Here is a quick visual of baseball history: the number of times a player has hit 50 home runs, including those seasons of 63 or more. It is broken down by three segments: all of major league history up until The Steroid Era, the height of the Steroid Era itself, and The Testing Era:

Home Run Breakdown
Seasons 50 HR 63HR
1876-1994 (119) 18 0
1995-2002 (8) 18 6
2003-2010 (8) 6 0

What took 119 years was done again (and then some) in just eight, but once steroid testing went into place in 2003, the next eight years have looked nothing like it -- and neither have the players. It is jarring, based on what we now know and what we see today, to view in The Tenth Inning the grotesque musculature of sluggers such as Barry Bonds and Mark McGwire. It's like leisure suits of the 1970s; it was the fashion of the times, but my goodness, what were we thinking?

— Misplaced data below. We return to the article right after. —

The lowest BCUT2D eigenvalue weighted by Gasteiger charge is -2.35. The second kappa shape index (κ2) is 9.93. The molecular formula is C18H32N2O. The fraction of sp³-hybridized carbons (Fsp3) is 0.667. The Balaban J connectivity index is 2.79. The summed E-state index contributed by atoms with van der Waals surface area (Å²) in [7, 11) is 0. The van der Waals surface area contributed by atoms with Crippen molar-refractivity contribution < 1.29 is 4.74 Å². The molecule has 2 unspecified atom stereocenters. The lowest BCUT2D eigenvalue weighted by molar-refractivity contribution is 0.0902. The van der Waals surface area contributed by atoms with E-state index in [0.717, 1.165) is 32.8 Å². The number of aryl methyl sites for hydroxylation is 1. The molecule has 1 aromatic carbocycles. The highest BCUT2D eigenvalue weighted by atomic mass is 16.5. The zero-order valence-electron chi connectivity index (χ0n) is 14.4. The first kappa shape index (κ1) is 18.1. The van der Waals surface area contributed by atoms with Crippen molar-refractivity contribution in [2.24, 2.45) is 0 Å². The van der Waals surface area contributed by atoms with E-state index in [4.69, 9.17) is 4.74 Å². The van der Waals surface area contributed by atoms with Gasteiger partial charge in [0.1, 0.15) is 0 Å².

When Burns and Novick produced Baseball, they regarded it as a sequel to The Civil War, in that both subjects defined America. Baseball defined America as a nation of immigrants, of tremendous growth and, mostly, of democracy. The major league debut of Jackie Robinson, for instance, preceded Brown v. Board of Education by seven years and the stand by Rosa Parks by eight years.

The Tenth Inning reminds us that baseball continues to define America, though not in ways so profoundly mythologized. We are, as anyone who pays attention to commercials between innings can attest, a pharmacological nation. If at every turn we sell and buy the notion of better living through drugs, be it for pleasure or performance, how could baseball (or any sport) have been insulated from such a culture?

RELATED: Review: Film lacks artistic punch but still a joy